Thursday, Jan. 12, 2012 | 2 a.m.
As the Consumer Electronics Show runs this week in Las Vegas, inventive small businesses, pioneering startup enterprises and major tech companies are showcasing their most impressive new technologies and innovations. When they are successful, these innovations mean jobs for working people and middle-class families here in Nevada and across the country.
Those jobs are jeopardized, though, because these inventive ideas and products are under constant threat from offshore websites that are stealing and reproducing their patented and copyrighted products. That’s why the Nevada State AFL-CIO is supporting two bills before Congress: the Stop Online Piracy Act (SOPA) in the House and the Protect Intellectual Property Act (PROTECT-IP) in the Senate. These bills would protect the families working in thousands of jobs in Nevada that rely on intellectual property protection to keep their businesses running.
When foreign websites illegally sell counterfeited intellectual property, they are taking jobs, income and benefits from American workers. In fact, according to a study cited by the National Crime Prevention Council, counterfeit products and stolen intellectual property may cost up to 750,000 jobs each year and $250 billion in lost revenue across all sectors of the economy. The motion picture industry alone employs nearly 7,900 people in Nevada — not just actors, but stage employees, technicians, musicians, writers and many other middle-class workers. And the revenues generated from the film industry’s production in Nevada total more than $90 million each year and $1.2 billion since 2000. Online piracy put this all at risk.
While the entertainment industry is an important employer in Nevada and many members of our unions have jobs in the industry, threats to copyright infringement also extend far beyond film and music. Nevada businesses developing software and creative manufacturing technologies are also supporting SOPA and PROTECT-IP to protect their innovations from being stolen and distributed on the Internet. The engineering firm Bechtel Nevada, one of Southern Nevada’s largest nongaming employers with 3,000 employees, and Reno-based gaming developer International Game Technology, employing 2,500 in Reno and 600 in Las Vegas, both support these solutions to protect their intellectual property and the vitality of their businesses.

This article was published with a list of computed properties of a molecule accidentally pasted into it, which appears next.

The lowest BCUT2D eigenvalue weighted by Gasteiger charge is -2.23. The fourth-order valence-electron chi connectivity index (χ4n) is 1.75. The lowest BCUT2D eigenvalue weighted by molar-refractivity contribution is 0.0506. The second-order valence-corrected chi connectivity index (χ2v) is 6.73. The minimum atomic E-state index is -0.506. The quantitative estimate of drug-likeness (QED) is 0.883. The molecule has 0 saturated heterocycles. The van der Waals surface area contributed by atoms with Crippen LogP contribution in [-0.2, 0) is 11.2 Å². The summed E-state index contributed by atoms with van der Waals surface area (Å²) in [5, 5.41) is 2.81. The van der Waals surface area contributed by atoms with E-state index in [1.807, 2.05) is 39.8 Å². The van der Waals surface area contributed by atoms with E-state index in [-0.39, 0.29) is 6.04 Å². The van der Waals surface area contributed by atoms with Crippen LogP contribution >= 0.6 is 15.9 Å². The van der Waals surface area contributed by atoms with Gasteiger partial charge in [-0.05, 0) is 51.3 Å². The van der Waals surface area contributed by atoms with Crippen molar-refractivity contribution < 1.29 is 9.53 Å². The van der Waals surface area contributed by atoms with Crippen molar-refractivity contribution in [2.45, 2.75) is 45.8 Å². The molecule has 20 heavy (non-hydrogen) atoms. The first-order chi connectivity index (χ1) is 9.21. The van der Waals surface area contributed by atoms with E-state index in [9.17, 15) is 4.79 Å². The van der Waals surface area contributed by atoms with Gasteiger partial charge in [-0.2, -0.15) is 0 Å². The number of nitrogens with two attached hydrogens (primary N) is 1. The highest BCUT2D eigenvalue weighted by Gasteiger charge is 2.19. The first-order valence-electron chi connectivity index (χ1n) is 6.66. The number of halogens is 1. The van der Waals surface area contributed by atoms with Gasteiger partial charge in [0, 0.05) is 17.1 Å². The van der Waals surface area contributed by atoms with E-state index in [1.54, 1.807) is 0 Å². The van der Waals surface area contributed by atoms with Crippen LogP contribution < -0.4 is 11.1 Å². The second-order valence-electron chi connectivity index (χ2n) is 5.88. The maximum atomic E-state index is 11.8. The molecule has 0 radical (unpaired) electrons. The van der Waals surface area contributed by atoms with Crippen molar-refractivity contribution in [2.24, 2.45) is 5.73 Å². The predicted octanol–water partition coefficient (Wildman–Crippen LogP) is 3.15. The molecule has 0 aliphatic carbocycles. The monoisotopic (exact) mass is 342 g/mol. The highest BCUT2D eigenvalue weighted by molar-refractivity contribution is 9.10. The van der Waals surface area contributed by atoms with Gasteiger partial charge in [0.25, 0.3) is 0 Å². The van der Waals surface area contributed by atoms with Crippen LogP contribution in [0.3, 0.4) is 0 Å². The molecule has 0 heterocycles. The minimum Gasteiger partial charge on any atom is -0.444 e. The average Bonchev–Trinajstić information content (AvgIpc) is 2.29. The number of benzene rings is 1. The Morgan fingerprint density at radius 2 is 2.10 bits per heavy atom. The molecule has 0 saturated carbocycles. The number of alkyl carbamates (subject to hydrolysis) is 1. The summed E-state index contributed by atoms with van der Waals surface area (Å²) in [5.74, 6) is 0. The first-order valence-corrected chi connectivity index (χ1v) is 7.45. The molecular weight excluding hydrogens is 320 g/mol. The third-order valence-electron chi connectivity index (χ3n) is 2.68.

To protect Nevada workers and Nevada businesses, SOPA and PROTECT-IP would give the Justice Department new tools to police foreign-owned and operated websites that illegally share copyrighted material by requiring companies based here in the U.S. to take action to prevent access to them. And, contrary to baseless attacks you may have heard, these bills are narrowly focused to target only websites whose sole purpose is to provide or direct browsers to stolen content from the industries that are critical to our economy.
In fact, this is such a critically important economic issue that both bills have support from a wide variety of businesses and organizations here in Nevada. Gov. Brian Sandoval and Nevada Attorney General Catherine Cortez Masto also support it because they understand the need to protect job creators in Nevada. The bottom line is that if we are to protect American workers and ensure that they continue to benefit from the jobs that American innovation creates, we must protect our intellectual property from foreign piracy.
We applaud Senate Majority Leader Harry Reid’s actions to make sure this bill is addressed this Congress. At a time when Nevada’s unemployment leads the nation, we can’t afford to send additional jobs out of Nevada.
Danny L. Thompson is executive secretary treasurer of the Nevada State AFL-CIO, representing 125 affiliates and 225,000 members.